“I would not be able to juggle as much as I do without the curriculum assistance and having people I can call and get assistance from pretty immediately,” Lewis said.

The shorter day is an about-face for a charter organization that previously has credited extra instruction time for its academic gains. Now in its sixth year as a charter organization, RePublic leaders have learned how to get results in less time. So they identified areas of inefficiency and shaved off lots of minutes that shortened the school day by more than an hour.

The changes have been in effect for only a few months, but Pedinoff says they’re already producing results at RePublic’s four schools in Nashville and two schools in Jackson, Miss. Though Pedinoff couldn’t provide exact numbers, he estimates that the organization enjoyed a double-digit increase in teacher retention from last school year, when faculty learned of the policy changes. And the cost of some of the new benefits are being offset, he said, by the costs of recruiting and training.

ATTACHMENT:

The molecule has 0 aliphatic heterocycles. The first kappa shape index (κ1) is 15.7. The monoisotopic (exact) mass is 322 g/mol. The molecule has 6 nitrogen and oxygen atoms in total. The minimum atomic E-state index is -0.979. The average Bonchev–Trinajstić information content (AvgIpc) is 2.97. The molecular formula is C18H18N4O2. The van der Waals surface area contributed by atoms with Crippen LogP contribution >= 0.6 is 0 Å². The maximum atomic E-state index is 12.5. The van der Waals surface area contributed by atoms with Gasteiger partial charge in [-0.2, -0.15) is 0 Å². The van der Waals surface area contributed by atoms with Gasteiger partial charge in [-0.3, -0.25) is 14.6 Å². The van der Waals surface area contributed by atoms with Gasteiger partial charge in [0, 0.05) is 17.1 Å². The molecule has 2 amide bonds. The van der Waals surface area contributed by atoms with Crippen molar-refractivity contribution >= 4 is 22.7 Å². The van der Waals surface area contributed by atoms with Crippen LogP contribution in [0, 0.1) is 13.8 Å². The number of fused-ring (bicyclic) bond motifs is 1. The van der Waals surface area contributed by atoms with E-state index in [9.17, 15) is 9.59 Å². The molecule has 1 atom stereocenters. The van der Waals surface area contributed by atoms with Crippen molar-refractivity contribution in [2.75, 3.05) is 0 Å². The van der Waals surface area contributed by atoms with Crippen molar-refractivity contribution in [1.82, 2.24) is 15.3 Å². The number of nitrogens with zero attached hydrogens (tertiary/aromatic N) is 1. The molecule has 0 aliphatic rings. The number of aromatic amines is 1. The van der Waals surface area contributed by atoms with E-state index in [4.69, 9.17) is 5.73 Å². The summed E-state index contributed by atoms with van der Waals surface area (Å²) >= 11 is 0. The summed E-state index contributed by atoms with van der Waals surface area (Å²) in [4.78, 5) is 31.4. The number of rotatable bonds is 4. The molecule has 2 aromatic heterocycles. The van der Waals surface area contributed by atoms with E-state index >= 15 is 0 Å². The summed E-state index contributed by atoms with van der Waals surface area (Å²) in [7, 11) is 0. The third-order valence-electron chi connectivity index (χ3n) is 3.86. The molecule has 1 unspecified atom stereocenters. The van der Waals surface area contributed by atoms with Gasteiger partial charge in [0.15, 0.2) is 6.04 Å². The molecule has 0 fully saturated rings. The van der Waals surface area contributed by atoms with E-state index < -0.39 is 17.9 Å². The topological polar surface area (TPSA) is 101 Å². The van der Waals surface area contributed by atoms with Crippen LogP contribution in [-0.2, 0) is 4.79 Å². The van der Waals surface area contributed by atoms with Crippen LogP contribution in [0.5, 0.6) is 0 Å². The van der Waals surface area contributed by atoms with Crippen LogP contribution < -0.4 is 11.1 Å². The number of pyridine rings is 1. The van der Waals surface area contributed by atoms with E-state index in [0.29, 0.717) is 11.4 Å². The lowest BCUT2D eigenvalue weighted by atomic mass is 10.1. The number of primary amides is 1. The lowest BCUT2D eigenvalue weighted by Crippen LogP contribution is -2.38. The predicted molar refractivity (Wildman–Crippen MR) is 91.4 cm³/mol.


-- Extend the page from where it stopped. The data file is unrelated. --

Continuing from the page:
Another payoff is the trust built with parents who see teachers sticking around and building experience in the classroom, as well as teachers who understand the challenges of parenthood.

“I can really say (to parents), ‘I totally understand what you’re going through,’” Lewis said.

teacher prep

Tennessee’s mediocre teacher training programs prompt ‘interventions’ with university presidents

PHOTO: Austin Peay
Austin Peay State University in Clarksville is among four Tennessee schools that have undergone "interventions" with state officials over the quality of their teacher training programs.